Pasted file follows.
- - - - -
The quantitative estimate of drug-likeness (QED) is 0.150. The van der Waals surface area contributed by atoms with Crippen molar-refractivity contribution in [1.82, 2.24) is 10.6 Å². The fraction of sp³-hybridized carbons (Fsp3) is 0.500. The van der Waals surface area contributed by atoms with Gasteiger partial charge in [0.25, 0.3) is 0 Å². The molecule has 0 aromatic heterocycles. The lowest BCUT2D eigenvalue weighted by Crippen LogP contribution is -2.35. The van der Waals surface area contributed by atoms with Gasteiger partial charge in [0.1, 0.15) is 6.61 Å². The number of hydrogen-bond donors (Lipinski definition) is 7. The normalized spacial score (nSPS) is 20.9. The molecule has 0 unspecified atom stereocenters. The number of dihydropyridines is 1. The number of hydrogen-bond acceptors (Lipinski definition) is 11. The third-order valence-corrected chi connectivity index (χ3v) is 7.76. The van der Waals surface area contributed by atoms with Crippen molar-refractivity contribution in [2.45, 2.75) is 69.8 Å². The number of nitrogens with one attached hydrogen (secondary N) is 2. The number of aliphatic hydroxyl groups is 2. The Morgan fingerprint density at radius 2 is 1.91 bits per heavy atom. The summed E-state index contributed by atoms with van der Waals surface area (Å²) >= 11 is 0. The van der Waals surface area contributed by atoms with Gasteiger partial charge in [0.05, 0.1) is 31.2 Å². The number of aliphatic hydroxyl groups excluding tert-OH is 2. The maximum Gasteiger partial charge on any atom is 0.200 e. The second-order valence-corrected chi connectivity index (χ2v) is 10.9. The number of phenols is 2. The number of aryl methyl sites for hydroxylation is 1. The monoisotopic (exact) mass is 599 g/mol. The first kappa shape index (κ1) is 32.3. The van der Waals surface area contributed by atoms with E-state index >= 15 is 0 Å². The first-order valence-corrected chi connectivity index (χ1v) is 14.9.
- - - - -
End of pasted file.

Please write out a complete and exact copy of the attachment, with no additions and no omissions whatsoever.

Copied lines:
The quantitative estimate of drug-likeness (QED) is 0.150. The van der Waals surface area contributed by atoms with Crippen molar-refractivity contribution in [1.82, 2.24) is 10.6 Å². The fraction of sp³-hybridized carbons (Fsp3) is 0.500. The van der Waals surface area contributed by atoms with Gasteiger partial charge in [0.25, 0.3) is 0 Å². The molecule has 0 aromatic heterocycles. The lowest BCUT2D eigenvalue weighted by Crippen LogP contribution is -2.35. The van der Waals surface area contributed by atoms with Gasteiger partial charge in [0.1, 0.15) is 6.61 Å². The number of hydrogen-bond donors (Lipinski definition) is 7. The normalized spacial score (nSPS) is 20.9. The molecule has 0 unspecified atom stereocenters. The number of dihydropyridines is 1. The number of hydrogen-bond acceptors (Lipinski definition) is 11. The third-order valence-corrected chi connectivity index (χ3v) is 7.76. The van der Waals surface area contributed by atoms with Crippen molar-refractivity contribution in [2.45, 2.75) is 69.8 Å². The number of nitrogens with one attached hydrogen (secondary N) is 2. The number of aliphatic hydroxyl groups is 2. The Morgan fingerprint density at radius 2 is 1.91 bits per heavy atom. The summed E-state index contributed by atoms with van der Waals surface area (Å²) >= 11 is 0. The van der Waals surface area contributed by atoms with Gasteiger partial charge in [0.05, 0.1) is 31.2 Å². The number of aliphatic hydroxyl groups excluding tert-OH is 2. The maximum Gasteiger partial charge on any atom is 0.200 e. The second-order valence-corrected chi connectivity index (χ2v) is 10.9. The number of phenols is 2. The number of aryl methyl sites for hydroxylation is 1. The monoisotopic (exact) mass is 599 g/mol. The first kappa shape index (κ1) is 32.3. The van der Waals surface area contributed by atoms with E-state index >= 15 is 0 Å². The first-order valence-corrected chi connectivity index (χ1v) is 14.9.